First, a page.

• Inform the study abroad staff at your school that you would be interested in meeting returning study abroad students who studied in your country. That way the international student adds to his or her U.S. experience and U.S. students are able to keep learning about the country they visited.
  • Put an ad out in your campus paper or the internet to advertise your interest to meet others who studied abroad. This could be about learning a new language, a cultural exchange, or simply making a new friend.
  • Join clubs and you will surely find students with an interest in going abroad or others who have already completed a study abroad course. This is a great way to share your experiences and encourage others who are still not sure about going.

Step 3 Plan a presentation Go Back Top

Consider working in a team
Enlist the help of another international student or a study abroad returnee to make outreach presentations with you to students. Small group presentations can increase the value of the presentation and make preparations less daunting. Working with partners also ensures that you are not traveling and presenting alone; we suggest always performing outreach in groups in order to ensure your safety at all times.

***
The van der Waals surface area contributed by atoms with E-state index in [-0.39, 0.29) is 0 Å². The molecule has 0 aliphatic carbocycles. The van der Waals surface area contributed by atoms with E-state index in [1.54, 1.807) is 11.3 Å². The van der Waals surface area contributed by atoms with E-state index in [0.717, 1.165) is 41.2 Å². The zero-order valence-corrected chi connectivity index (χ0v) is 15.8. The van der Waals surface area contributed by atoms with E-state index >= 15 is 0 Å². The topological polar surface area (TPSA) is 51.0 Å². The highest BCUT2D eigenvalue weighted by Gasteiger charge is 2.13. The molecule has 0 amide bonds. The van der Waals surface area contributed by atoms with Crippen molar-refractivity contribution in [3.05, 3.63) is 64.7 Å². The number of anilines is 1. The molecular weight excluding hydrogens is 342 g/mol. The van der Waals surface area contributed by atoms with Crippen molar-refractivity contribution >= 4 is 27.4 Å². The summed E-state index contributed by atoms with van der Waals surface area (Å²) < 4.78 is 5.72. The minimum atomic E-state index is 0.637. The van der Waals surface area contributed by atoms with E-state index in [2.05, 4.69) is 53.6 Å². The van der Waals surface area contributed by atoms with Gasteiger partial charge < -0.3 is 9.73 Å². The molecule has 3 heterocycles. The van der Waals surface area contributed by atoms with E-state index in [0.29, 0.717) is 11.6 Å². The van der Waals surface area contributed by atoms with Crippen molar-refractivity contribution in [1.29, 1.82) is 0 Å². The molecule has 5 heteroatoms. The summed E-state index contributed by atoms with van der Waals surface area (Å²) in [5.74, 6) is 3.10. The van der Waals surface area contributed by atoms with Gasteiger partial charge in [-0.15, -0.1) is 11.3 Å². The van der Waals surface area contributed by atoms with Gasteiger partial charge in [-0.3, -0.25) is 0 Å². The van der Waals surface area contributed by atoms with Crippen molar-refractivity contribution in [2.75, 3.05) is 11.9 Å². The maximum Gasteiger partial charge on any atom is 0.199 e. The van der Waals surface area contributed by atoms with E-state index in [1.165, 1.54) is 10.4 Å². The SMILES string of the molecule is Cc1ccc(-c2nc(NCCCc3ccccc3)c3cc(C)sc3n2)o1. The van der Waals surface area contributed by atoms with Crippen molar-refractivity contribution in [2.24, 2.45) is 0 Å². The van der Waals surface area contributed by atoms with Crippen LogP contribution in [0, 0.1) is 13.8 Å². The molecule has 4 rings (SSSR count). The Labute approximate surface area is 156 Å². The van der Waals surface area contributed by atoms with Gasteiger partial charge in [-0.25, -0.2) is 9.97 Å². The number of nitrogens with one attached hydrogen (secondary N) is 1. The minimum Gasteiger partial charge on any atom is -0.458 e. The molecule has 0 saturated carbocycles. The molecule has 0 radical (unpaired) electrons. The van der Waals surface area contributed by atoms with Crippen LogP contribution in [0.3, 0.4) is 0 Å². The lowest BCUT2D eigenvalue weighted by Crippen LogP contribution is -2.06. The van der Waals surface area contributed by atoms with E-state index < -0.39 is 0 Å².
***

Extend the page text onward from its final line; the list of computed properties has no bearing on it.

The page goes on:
Download our Outreach Presentation Plan. This is designed to help you plan your presentation.

Consider using one of our customizable PowerPoint presentations. These PowerPoint presentations available on this website have been created as customizable templates for your own presentations about your international experiences. You may personalize these presentations with your own information or by adding and removing particular slides as you see fit. There are two sections of presentations you can use depending on if you are presenting to U.S. students about your home country or presenting to students back home about studying in the U.S. There are several different presentations including ones targeting African-American/ Black students, Latin/ Hispanic students, Asian/ Pacific Islander students, and Native American students, as well as general 4-year college/university students and students at community colleges.

Warm-up activities for PowerPoint presentations. Before beginning the official presentation, warm-up activities can be used to introduce students to the concepts of study abroad and cultural appreciation. The activities are available on this site under Additional Resources.

Think about your audience. As you plan your session, think about who your audience is, how you will accomplish your objectives, and how to keep your audience engaged. For example:

  • Who will I be speaking to?
  • What do they know about my topic already?
  • What will they want to know about my topic?
  • What do I want them to know by the end of my talk?

Use objects from home. Objects from your native country are indispensable for a quality presentation. At heart, this is a personal reflection of your home and something the audience can see and hold is essential to keeping people interested. The object may include pictures, books, a map, or something your country is known for.